Sen. Pete Domenici appeared in an extensive interview aired on KOAT this afternoon. It it, he said that the House wants to cut the NNSA weapon lab budgets by 25%. These cuts included the $400 million in cuts destined for LANL this year that were held off by the CR.

If these massive budget cuts happen, Pete says it will result in the immediate loss of 2000 jobs at LANL, but significantly less at SNL (because of their well diversified project base). The loss of 2000 jobs at LANL will have devastating effects on this area. It will plunge the region into a severe recession and will bankrupt those who hold homes in Los Alamos, a small one company town.

The Obama Administration will be releasing their FY2010 budget sometime in the Spring. Talk in Washington DC is currently all about saving jobs. It will be interesting to see if Obama and the Democrats ignore this wish when it comes to the good paying high tech jobs at their very own national security research labs.

If the next budget shows up with big cuts for LANL, realize that both the Presidency and Congress are firmly under the control of one party, so whatever money is in this next budget will be what comes down to LANL on Oct 1st. There will be no hope of a CR to hold off massive job cuts.

Therefore, it's time to start holding the local Congressional delegation's feet to the fire in this matter. With the November election, New Mexico became a fully Democratic state. Bingamin, Udall and Lujan have no excuse if they let these massive job cuts occur at LANL with Democrats in full control while at the same time they also proceed with plans to spend close to $1 trillion in job stimulus money.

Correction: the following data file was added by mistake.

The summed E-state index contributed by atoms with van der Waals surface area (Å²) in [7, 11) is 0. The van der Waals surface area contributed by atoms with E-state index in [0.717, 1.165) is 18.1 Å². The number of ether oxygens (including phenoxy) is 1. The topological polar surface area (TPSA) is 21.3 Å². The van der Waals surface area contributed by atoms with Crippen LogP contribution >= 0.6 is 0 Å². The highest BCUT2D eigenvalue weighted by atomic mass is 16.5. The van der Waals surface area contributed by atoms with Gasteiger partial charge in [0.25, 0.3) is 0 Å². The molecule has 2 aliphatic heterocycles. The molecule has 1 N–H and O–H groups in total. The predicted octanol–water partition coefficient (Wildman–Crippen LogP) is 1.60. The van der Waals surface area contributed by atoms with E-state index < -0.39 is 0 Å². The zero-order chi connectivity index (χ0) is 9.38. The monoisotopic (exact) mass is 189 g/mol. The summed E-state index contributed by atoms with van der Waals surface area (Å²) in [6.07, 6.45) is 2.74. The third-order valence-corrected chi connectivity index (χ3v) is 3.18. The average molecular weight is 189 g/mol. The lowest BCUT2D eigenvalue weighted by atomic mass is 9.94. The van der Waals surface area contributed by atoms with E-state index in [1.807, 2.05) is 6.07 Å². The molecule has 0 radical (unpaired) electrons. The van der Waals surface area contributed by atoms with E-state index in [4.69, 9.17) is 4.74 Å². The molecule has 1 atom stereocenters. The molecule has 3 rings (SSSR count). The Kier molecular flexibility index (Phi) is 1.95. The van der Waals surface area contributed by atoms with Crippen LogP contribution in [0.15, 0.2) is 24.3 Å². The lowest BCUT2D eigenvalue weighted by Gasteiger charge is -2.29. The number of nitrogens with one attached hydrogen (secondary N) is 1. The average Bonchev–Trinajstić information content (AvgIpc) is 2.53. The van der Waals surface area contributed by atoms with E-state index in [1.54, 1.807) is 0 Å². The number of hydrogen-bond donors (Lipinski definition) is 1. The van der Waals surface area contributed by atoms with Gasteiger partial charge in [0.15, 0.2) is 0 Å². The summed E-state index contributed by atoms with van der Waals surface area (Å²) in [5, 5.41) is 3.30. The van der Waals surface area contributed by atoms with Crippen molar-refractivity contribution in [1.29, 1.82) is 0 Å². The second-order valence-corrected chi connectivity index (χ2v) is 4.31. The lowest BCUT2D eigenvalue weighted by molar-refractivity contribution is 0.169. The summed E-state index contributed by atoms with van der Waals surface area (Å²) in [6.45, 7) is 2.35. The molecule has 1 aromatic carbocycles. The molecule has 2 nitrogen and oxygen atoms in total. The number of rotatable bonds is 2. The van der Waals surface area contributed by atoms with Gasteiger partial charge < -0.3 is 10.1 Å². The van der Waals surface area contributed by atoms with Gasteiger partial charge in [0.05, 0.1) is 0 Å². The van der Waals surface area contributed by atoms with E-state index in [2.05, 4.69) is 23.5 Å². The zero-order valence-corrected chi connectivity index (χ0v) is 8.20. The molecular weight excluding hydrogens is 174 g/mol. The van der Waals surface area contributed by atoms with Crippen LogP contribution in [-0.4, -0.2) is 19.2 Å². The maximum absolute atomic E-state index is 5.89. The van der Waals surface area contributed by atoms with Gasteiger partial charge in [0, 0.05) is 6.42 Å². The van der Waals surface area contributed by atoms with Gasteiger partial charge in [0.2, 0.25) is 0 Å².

1/3/09 5:52 PM

-------------

A 25% cut to LLNL's budget would be real ugly.

Anonymous said...

January 3, 2009 12:43 PM

Please explain how TPC1 is unsustainable. As of December 31 2007 (last pubic report) the value of the plan was $1,657,376,087. There were 3,927 participants in or beneficiaries of the plan. Its also a closed plan so no new participants can be added as liabilities. According to most business sources, typical pension plans were down 16% in 2008 - which would leave $1.3 Billion in TPC1, even if LLNS made no contributions.

Anonymous said...

With the lab downsizing, it would make sense to gradually relocate the remaining projects out of the bay area. The govenments can clean up the toxic site once and for all, and return the land to the city of Livermore.

Anonymous said...

"Sounds like another rumor. I suggest you believe nothing and assume nothing".

I recall this type of thinking when they said there would be no lay-offs prior to forcing out scientist last may that were either fully funded or worked on funded projects. People need to take this all in so as not to be informed as possible.